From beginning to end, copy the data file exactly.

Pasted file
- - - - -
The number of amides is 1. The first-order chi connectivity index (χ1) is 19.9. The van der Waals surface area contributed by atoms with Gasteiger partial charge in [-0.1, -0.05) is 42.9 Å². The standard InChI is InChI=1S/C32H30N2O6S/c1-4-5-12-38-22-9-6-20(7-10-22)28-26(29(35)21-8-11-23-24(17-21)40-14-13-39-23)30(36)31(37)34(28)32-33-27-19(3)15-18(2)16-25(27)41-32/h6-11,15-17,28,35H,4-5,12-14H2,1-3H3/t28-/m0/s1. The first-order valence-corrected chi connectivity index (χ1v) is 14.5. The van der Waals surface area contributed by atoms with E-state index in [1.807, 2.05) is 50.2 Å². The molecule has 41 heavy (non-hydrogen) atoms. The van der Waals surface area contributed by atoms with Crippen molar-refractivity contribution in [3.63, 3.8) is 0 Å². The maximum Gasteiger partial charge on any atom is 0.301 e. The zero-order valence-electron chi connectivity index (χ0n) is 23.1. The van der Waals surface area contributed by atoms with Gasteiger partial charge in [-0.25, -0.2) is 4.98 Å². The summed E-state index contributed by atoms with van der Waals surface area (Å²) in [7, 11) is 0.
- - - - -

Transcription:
The number of amides is 1. The first-order chi connectivity index (χ1) is 19.9. The van der Waals surface area contributed by atoms with Gasteiger partial charge in [-0.1, -0.05) is 42.9 Å². The standard InChI is InChI=1S/C32H30N2O6S/c1-4-5-12-38-22-9-6-20(7-10-22)28-26(29(35)21-8-11-23-24(17-21)40-14-13-39-23)30(36)31(37)34(28)32-33-27-19(3)15-18(2)16-25(27)41-32/h6-11,15-17,28,35H,4-5,12-14H2,1-3H3/t28-/m0/s1. The first-order valence-corrected chi connectivity index (χ1v) is 14.5. The van der Waals surface area contributed by atoms with E-state index in [1.807, 2.05) is 50.2 Å². The molecule has 41 heavy (non-hydrogen) atoms. The van der Waals surface area contributed by atoms with Crippen molar-refractivity contribution in [3.63, 3.8) is 0 Å². The maximum Gasteiger partial charge on any atom is 0.301 e. The zero-order valence-electron chi connectivity index (χ0n) is 23.1. The van der Waals surface area contributed by atoms with Gasteiger partial charge in [-0.25, -0.2) is 4.98 Å². The summed E-state index contributed by atoms with van der Waals surface area (Å²) in [7, 11) is 0.